THE FREQUENT association of hypercholesteremia with hypothyroidism and particularly myxedema allows one to postulate that a secondary eruptive form of xanthomatosis should occasionally occur in either of these conditions. Actually, only three such reports have been published in which the occurrence of this type of xanthomatosis with either of these diseases has been noted.1 This paucity of reports makes one wonder whether the hypercholesteremia alone is the deciding factor in the formation of the secondary eruptive xanthomatosis in myxedema or whether some other related but as yet undisclosed abnormality, such as essential familial hypercholesteremia, acting as an additive factor, precipitates this eruption. In none of the three previously reported patients had a pedigree for essential familial hypercholesteremia been reported. One of the problems then to be answered is to ascertain whether xanthomatosis associated with myxedema is due to the summation effect of the hypercholesteremia due to the myxedema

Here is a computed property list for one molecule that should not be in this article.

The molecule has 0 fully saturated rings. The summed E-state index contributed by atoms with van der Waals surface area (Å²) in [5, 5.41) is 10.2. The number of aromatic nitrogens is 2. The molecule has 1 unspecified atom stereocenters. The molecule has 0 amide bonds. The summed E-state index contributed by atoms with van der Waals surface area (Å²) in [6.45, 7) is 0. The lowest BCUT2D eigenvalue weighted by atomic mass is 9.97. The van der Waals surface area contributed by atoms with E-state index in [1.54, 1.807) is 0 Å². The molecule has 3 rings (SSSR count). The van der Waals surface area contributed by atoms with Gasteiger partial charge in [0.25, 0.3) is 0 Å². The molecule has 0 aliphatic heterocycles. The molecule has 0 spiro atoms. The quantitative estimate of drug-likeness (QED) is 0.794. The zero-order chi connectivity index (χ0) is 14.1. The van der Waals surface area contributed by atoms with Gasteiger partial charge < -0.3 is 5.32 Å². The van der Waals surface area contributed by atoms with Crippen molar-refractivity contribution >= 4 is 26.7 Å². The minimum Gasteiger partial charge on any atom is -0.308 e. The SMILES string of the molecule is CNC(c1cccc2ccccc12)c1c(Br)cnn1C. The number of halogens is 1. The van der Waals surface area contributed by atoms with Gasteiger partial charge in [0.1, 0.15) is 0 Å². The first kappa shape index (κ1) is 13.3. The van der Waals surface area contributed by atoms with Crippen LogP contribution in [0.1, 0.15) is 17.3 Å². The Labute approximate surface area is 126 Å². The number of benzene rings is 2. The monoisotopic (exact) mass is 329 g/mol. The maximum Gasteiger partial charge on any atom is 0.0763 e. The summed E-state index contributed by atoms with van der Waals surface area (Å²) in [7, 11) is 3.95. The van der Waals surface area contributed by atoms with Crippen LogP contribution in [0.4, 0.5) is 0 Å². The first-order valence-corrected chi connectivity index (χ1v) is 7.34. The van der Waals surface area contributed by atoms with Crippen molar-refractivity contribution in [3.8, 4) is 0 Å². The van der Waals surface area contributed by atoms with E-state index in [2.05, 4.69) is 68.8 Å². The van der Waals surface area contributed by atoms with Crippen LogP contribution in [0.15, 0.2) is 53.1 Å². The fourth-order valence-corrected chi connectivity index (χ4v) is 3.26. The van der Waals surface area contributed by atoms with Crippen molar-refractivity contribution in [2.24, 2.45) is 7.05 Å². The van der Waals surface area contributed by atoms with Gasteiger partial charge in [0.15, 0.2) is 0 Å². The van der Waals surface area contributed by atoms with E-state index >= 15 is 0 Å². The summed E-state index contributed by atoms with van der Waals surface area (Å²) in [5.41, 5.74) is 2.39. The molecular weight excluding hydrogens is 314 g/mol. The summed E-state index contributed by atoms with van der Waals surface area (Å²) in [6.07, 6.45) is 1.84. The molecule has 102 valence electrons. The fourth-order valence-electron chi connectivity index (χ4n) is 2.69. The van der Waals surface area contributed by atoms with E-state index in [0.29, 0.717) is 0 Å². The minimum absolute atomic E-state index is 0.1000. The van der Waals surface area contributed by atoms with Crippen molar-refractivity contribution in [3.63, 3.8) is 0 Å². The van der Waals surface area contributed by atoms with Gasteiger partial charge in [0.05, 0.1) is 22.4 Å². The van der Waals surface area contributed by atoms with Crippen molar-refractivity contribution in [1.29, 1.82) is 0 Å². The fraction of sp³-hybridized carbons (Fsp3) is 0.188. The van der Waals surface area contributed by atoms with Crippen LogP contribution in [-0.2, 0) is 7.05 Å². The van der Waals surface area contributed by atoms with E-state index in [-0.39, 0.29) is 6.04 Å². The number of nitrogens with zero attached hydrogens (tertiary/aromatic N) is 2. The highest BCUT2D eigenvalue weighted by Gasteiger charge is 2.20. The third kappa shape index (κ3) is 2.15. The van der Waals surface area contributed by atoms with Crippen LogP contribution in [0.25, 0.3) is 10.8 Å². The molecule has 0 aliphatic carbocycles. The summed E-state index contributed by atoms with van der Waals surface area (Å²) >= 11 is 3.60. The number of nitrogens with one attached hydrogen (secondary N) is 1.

CURTIS AC, BLAYLOCK HC. SECONDARY ERUPTIVE XANTHOMATOSIS DUE TO MYXEDEMA: A Genetic and Metabolic Study. AMA Arch Derm Syphilol. 1952;66(4):460–465. doi:10.1001/archderm.1952.01530290036004
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